In Case of Emergency

Gift from the Joyce and Don Massey Family Foundation supports coordinated emergency-critical care, a research competition, and traumatic brain injury education.

Authors | Katie Vloet | Shelley Zalewski

John Beckman was attending a gathering of friends on his rooftop patio at an off-campus building near U-M in November 2016. He was talking to a friend, then leaned back to sit down and fell more than 12 feet, landing headfirst on the sidewalk. He was rushed to the newly created Joyce and Don Massey Family Foundation Emergency Critical Care Center (Massey EC3) at Michigan Medicine. 

"John was extremely ill when he arrived on the unit. He had multiple brain bleeds, severe brain swelling, contusions in the lungs, and a burst fracture in his thoracic spine. He was not expected to survive without life support," recalls Venkatakrishna Rajajee, MBBS, clinical associate professor of neurology, the neurointensivist who cared for Beckman. 

John's terrified parents raced from their home in Michigan's Upper Peninsula to Ann Arbor, fearing the worst. While Liz and Mark Beckman and their daughter were driving south, a neurosurgeon performed a decompressive craniectomy — surgery that involved removing a large part of John's skull to try to relieve the pressure that was building up in his brain. Liz recalls being gripped with fear. When they arrived at the U-M Hospital, John was out of surgery and had been transferred to the neurointensive care unit. The next month would be filled with ups and downs as John made the nonlinear path to what they hoped would be a recovery. 


John Beckman outside of U-M's Angell Hall. Photo by Leisa Thompson Photography


A month after he was admitted to the hospital, after all of the prayer vigils and setbacks and turning points, John was released. The family would later learn that, without the coordinated and high-quality care that John received immediately in the Massey EC3, he very likely would have died or been in a vegetative state.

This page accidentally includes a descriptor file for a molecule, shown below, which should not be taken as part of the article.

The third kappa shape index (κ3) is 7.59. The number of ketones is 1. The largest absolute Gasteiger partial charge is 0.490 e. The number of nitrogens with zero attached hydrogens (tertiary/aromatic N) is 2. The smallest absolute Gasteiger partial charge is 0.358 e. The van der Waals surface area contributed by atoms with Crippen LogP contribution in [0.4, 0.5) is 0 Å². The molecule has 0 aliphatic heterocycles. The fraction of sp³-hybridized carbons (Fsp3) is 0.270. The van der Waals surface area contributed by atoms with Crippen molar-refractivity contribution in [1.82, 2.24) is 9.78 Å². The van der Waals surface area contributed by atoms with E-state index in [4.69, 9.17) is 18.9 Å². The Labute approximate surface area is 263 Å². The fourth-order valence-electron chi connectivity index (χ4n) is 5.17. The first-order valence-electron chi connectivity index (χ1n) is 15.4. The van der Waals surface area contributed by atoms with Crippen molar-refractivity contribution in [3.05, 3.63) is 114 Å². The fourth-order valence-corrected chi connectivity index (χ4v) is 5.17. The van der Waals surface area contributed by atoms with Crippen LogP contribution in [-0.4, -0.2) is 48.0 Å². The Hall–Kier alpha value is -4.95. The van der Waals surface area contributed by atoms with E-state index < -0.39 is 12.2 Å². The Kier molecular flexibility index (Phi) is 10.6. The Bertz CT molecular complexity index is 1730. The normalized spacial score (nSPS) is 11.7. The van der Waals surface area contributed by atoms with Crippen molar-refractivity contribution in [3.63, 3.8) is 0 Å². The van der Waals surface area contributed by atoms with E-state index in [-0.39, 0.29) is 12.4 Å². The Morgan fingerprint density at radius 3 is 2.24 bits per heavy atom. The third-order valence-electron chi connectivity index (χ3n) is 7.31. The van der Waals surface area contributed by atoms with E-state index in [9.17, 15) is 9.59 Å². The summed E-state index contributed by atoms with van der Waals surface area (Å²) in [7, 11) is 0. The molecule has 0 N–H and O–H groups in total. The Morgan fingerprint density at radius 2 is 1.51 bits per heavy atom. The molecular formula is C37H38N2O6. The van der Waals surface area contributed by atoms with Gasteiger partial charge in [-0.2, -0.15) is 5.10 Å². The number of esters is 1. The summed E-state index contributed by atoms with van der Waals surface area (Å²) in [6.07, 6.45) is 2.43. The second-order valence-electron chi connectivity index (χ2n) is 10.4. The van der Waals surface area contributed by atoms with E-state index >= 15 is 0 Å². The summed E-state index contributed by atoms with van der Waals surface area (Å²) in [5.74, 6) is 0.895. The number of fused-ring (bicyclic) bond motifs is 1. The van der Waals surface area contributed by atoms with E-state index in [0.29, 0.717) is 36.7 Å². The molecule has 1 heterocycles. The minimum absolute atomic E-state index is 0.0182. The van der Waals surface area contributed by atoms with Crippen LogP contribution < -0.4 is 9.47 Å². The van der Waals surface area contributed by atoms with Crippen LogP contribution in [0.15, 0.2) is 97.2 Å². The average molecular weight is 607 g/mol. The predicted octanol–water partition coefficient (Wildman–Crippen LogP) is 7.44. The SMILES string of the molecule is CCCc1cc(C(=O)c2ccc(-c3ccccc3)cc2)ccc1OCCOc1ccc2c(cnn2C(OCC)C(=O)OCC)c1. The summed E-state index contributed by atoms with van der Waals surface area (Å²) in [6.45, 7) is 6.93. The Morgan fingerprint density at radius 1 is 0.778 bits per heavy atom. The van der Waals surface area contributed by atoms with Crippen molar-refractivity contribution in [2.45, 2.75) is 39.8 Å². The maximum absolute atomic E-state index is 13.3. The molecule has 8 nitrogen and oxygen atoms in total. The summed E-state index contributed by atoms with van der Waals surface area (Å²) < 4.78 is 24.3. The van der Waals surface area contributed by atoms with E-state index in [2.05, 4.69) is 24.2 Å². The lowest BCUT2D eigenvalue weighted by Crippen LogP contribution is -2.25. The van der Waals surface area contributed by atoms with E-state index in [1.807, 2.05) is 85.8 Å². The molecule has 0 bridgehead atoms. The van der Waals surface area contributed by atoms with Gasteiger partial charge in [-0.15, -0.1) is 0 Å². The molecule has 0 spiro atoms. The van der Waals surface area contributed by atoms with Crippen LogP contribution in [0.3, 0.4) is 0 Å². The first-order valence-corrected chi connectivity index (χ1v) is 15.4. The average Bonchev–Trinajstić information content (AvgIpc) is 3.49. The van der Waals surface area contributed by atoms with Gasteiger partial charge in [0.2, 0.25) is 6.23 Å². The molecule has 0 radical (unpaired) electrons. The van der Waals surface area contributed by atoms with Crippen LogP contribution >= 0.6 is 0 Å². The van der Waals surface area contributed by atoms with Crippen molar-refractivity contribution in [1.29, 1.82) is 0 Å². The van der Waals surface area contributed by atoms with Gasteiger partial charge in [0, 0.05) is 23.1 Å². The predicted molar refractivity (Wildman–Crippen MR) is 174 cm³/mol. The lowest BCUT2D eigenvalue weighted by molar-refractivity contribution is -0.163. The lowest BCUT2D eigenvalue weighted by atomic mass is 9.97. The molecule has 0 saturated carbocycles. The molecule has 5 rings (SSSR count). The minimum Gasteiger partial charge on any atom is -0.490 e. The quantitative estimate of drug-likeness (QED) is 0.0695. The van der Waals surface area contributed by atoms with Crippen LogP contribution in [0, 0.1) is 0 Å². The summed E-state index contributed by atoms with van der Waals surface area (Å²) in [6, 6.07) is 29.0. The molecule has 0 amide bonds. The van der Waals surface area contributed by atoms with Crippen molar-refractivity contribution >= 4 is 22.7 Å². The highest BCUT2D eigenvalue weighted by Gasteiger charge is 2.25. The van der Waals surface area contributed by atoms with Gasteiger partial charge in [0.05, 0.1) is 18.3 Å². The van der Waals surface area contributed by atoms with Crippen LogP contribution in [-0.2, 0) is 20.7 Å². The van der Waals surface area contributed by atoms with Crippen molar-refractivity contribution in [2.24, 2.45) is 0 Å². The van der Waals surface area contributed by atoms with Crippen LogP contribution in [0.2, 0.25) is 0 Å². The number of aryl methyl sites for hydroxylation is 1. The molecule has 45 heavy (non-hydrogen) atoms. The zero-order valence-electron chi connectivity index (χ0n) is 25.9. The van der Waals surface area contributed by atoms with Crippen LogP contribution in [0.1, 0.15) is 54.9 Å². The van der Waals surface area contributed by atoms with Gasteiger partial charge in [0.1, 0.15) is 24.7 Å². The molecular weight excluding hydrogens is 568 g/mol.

"He was brought to the Massey EC3. That was the starting point," Liz Beckman says. "They were able to assess him fast, get him into surgery fast. They were able to do everything quickly, and that's a huge factor in his successful outcome. The EC3 and excellent health care providers are really what saved his life. 

"It was a miracle. I don't know how else to describe it." 

Devastation and Devotion 

The Massey EC3, where John Beckman was treated, is one of the efforts funded by a significant gift from the Joyce and Don Massey Family Foundation. The Masseys, a prominent Michigan family, had first-hand experience with emergency treatment and traumatic brain injuries (TBI). In 1983, Joyce Massey was in a car accident that affected her ability to speak, eat, move, and even breathe. At her side was her husband, Don, an auto dealer who built a network of 28 car dealerships in eight states. 

Joyce's experience introduced the Masseys to the daily struggles of TBI and the need to treat patients who have TBI and other life-threatening conditions immediately and attentively. The Massey EC3 is one part of the fulfillment of the Massey Family Foundation's goal of improving treatment in the first crucial hours of a patient's care. With the ICU essentially being brought into the emergency department, the space provides a higher level of care during those golden hours and often eliminates the need for a patient to be transferred to the regular ICU. It also establishes a space for teams to test new diagnostics, devices, and treatment strategies — all of which could benefit not only patients with TBI, but those who suffer strokes, sepsis, and more. 

Robert Neumar, M.D., Ph.D., professor and chair of emergency medicine, and his predecessor, William Barsan, M.D., worked with the Massey family to develop the EC3 as well as a network of integrated TBI programs at Michigan Medicine. The Masseys' daughter Brenda, who serves as president of the Joyce and Don Massey Family Foundation, and the foundation's trustees have worked with Michigan Medicine leaders and researchers to fund programs that will accelerate improvements in TBI treatment.